[AMRadio] 220 vac

Edward B Richards zuu6k at juno.com
Sat Sep 1 19:17:34 EDT 2007


The standard and best way to wire for 120/240 is to use #10-3 (for a 30
amp circuit) with ground, cable. It will come with one each red, black,
white and green or bare, wire. At the distribution panel, connect the red
and black wires to the two hot legs, the white to the neutral buss and
the green or bare to the safety ground buss. Put a dual, locked-trip
breaker in the 2 hot legs. A 30 amp breaker for 30 amp service. The
locked-trip breakers will trip both legs even if only one leg has an
overload. It is true you only need the 2 hot legs and the safety ground,
but it would be foolish not to include the neutral for present or future
120 volt loads. At the load end use the 2 hot wires for your 240 volt
loads and connect any 120 volt loads to the neutral and either one of the
hot wires. If you have more than one 120 volt load, don't connect them
all to the same hot leg. Try to ba;lance the load between the 2 hot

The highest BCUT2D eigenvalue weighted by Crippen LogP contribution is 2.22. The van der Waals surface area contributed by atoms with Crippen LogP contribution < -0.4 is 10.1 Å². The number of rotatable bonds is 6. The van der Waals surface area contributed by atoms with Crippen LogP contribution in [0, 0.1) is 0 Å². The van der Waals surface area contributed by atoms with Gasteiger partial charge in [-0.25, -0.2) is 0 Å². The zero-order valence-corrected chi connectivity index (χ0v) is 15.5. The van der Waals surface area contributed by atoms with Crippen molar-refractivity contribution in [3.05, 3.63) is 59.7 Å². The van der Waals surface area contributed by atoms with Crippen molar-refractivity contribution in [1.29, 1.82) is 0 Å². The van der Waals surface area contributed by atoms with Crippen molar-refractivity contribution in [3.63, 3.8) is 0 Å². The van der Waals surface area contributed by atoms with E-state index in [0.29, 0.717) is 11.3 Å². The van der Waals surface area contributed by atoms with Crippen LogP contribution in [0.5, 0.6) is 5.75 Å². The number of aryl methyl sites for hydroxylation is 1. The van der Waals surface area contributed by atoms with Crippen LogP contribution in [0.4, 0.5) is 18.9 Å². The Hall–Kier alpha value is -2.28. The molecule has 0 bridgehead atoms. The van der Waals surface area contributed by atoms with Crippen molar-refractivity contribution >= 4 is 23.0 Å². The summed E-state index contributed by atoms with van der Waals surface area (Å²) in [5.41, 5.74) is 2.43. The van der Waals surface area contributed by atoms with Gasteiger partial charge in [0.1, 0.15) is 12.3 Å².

wires. The bare or green safety ground wire goes to the metal cabinet,
frame, etc, that you may touch. At the distribution panel the red and
black wires are the ends of a 240 volt transformer. The White neutral is
from the center tap and grounded at the transformer and again at your
panel. These 3 wires carry the load current. The safety ground is also
grounded at your panel and only carries current in case of a fault where
one of the hot wires might touch the cabinet, frame, etc. It provides
safety to you by grounding any such a fault. Never cut the long round pin
off of an appliance or extension cord. It is there for your and your
loved-one's safety. Now that you know more than you wanted, good luck.

73 from Ed Richards K6UUZ
Simi Valley, CA. Home of 
Ronald Reagan Library
On Sat, 1 Sep 2007 15:52:00 -0500 "Rick Brashear" <rickbras at airmail.net>
> Please, help me be sure I am thinking correctly.  To hook up a 220 
> vac
> transformer to the main, I need use only the two hot legs, is this 
> correct?
> The third leg is for grounding purposes only, is this correct.  Of 
> course,
> this is single phase 220.  I have been struggling with finding a 
> temporary
> filament transformer for this GE box so much I want to be sure I 
> don't mess
> up. I found a 5 vac @ 20 amp, 220 volt tranny in the shed.  The GE 
> box is
> 115 vac, so I'll have to run a separate line for this 220 vac HV 
> filament
> transformer.  It's just a temporary setup to complete the testing 
> and
> conversion while the original transformer is being repaired.
> Thanks for any and all help and comments...
> Rick/K5IAR
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